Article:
Thursday, October 14, 2010

Fall Reading List

BooksImage via WikipediaHello bibliophiles! Time to update my reading list for the Fall. I have been slacking on the updating but not on the reading. On tap will be to finish reviews for the last three books I've read (coming shortly) and a word on LibGuides and attending professional development events. So for now, on to the reading list.

Dead Men's Boots by Mike Carey
Feed by Mira Grant
Goldfinger by Ian Fleming
The Bourne Identity by Robert Ludlum
Side Jobs by Jim Butcher
Tipping Point by Malcolm Gladwell (if the professor ever returns it to the library)
Lamb by Christopher Moore (requested)
The Game by Neil Strauss (requested)
Pirate Latitudes by Michael Crichton (requested)

I am sure I will add/update some titles.

Enhanced by Zemanta

Tuesday, October 12, 2010

Ed's Mini Book Review - Dexter by Design

Dexter by DesignImage via Wikipedia
Now this is what I am talking about! talk about getting back on track and in a big way. Dexter by Design does not disappoint......son! After the last installment, I was starting to wonder if Dearly Doting Dexter was going to grow into a bore. All that nonsense with the Dark Passenger going on a little hiatus took a lot out of our Dashing Debonaire Dexter and left him rather lacking.

This time out, we have Dear ol' Dex and his new bride, Rita honeymooning in gay Paris with Dexter starting to settle into married life. Upon returning to Miami, Dexter is called on to a case of dead bodies being left out in public in very strange art poses and decorations. Immediately, Dexter feels a little stirrings from the Dark Passanger and away we go, Dexter's interest is piqued and we have ourselves a case.

Along the way we get some more development into Deb and Chutsky and their relationship as well as some more with Rita's kids, Astor and Cody, whose own storyline and development is quickly becoming a favorite of mine in the series. This installment also brings back a key aspect of what was missing in the last book, Dexter doing things and figuring things. Part of what makes Dexter work is what he is, in the situation he's in. He's a killer, a predator, a thing with no soul (according to him though feel free to disagree) and having him put into the middle of police work, as the son of a respected police officer, with a sister who is an officer and the coup de gras, that he is a crime scene expert, puts him in the unique position to not only comment on the gruesome scenes he's called to, but to add some insight from that dark perspective.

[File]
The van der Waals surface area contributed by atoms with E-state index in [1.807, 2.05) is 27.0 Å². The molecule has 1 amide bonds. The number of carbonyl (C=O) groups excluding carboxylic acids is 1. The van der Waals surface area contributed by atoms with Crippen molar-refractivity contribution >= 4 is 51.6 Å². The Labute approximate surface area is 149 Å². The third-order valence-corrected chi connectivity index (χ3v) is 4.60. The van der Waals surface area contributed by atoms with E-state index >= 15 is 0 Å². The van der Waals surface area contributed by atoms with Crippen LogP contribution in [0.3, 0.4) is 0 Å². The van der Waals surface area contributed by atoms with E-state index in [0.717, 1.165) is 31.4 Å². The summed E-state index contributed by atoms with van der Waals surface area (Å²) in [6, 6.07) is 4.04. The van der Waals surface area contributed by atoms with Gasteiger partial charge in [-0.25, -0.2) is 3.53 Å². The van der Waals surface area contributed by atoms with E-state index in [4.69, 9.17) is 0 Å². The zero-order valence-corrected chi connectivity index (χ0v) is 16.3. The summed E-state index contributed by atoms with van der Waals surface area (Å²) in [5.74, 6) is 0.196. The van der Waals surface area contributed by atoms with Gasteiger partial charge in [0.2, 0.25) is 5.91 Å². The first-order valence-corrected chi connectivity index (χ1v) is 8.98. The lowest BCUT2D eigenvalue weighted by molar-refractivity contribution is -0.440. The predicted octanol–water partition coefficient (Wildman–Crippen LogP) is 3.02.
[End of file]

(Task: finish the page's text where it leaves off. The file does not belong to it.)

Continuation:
My biggest gripe with the books is that it seems to lose a little focus towards the end, taking us on a ride that seems pointless and more like wasting time, and pages, until the pay-off. That aside, this is a solid entry, and good comeback from the last outing, into the Dexter series.

My Grade: B


Enhanced by Zemanta

Friday, October 8, 2010

Ed's Mini Book Review - A Dangerous Man

'CoverCover of A Dangerous Man: A NovelA Dangerous Man is the third and final book of Charlie Huston's Henry Thompson trilogy. To make a short story long, Henry Thompson starts out the trilogy as a former baseball prospect who doesn't make it to the bigs because of a broken leg. He then finds himself involved with Russian mobsters, crooked cops and notorious bank robbers who all claim he is in possession of something he has no clue about. The first book resolves those issues while the second book has him on the run and brings up new issues which all come to a head here, in the final installment.